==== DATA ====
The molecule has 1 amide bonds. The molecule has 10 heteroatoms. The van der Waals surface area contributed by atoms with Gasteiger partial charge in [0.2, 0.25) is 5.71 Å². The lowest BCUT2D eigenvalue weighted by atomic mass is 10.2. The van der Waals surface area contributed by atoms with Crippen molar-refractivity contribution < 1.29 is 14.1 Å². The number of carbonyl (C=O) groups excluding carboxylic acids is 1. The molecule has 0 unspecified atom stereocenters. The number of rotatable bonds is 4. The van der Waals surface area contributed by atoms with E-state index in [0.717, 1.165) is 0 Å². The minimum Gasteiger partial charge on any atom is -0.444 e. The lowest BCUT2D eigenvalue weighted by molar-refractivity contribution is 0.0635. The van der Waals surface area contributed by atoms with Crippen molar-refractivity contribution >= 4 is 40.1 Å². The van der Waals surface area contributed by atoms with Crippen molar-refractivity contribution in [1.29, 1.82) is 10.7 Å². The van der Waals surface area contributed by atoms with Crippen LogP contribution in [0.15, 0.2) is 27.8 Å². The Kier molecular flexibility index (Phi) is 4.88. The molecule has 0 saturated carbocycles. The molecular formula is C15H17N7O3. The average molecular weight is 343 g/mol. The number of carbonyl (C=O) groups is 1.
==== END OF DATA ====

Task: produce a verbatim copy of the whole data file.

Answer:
The molecule has 1 amide bonds. The molecule has 10 heteroatoms. The van der Waals surface area contributed by atoms with Gasteiger partial charge in [0.2, 0.25) is 5.71 Å². The lowest BCUT2D eigenvalue weighted by atomic mass is 10.2. The van der Waals surface area contributed by atoms with Crippen molar-refractivity contribution < 1.29 is 14.1 Å². The number of carbonyl (C=O) groups excluding carboxylic acids is 1. The molecule has 0 unspecified atom stereocenters. The number of rotatable bonds is 4. The van der Waals surface area contributed by atoms with E-state index in [0.717, 1.165) is 0 Å². The minimum Gasteiger partial charge on any atom is -0.444 e. The lowest BCUT2D eigenvalue weighted by molar-refractivity contribution is 0.0635. The van der Waals surface area contributed by atoms with Crippen molar-refractivity contribution >= 4 is 40.1 Å². The van der Waals surface area contributed by atoms with Crippen molar-refractivity contribution in [1.29, 1.82) is 10.7 Å². The van der Waals surface area contributed by atoms with Crippen LogP contribution in [0.15, 0.2) is 27.8 Å². The Kier molecular flexibility index (Phi) is 4.88. The molecule has 0 saturated carbocycles. The molecular formula is C15H17N7O3. The average molecular weight is 343 g/mol. The number of carbonyl (C=O) groups is 1.